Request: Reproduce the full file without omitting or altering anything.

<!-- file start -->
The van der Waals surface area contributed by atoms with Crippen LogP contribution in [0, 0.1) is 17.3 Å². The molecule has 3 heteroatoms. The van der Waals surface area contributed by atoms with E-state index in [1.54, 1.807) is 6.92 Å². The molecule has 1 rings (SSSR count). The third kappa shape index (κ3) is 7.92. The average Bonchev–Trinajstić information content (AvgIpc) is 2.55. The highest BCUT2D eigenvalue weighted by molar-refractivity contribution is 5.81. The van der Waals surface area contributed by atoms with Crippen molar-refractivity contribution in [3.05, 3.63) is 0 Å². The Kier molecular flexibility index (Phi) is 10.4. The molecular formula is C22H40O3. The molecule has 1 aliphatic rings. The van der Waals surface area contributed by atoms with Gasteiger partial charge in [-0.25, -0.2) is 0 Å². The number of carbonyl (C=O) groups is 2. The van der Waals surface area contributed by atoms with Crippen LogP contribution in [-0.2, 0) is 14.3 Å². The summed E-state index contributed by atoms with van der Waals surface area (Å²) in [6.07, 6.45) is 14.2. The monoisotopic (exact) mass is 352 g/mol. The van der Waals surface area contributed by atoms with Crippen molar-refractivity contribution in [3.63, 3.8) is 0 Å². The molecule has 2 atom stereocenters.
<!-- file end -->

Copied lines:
The van der Waals surface area contributed by atoms with Crippen LogP contribution in [0, 0.1) is 17.3 Å². The molecule has 3 heteroatoms. The van der Waals surface area contributed by atoms with E-state index in [1.54, 1.807) is 6.92 Å². The molecule has 1 rings (SSSR count). The third kappa shape index (κ3) is 7.92. The average Bonchev–Trinajstić information content (AvgIpc) is 2.55. The highest BCUT2D eigenvalue weighted by molar-refractivity contribution is 5.81. The van der Waals surface area contributed by atoms with Crippen molar-refractivity contribution in [3.05, 3.63) is 0 Å². The Kier molecular flexibility index (Phi) is 10.4. The molecular formula is C22H40O3. The molecule has 1 aliphatic rings. The van der Waals surface area contributed by atoms with Gasteiger partial charge in [-0.25, -0.2) is 0 Å². The number of carbonyl (C=O) groups is 2. The van der Waals surface area contributed by atoms with Crippen LogP contribution in [-0.2, 0) is 14.3 Å². The summed E-state index contributed by atoms with van der Waals surface area (Å²) in [6.07, 6.45) is 14.2. The monoisotopic (exact) mass is 352 g/mol. The van der Waals surface area contributed by atoms with Crippen molar-refractivity contribution in [3.63, 3.8) is 0 Å². The molecule has 2 atom stereocenters.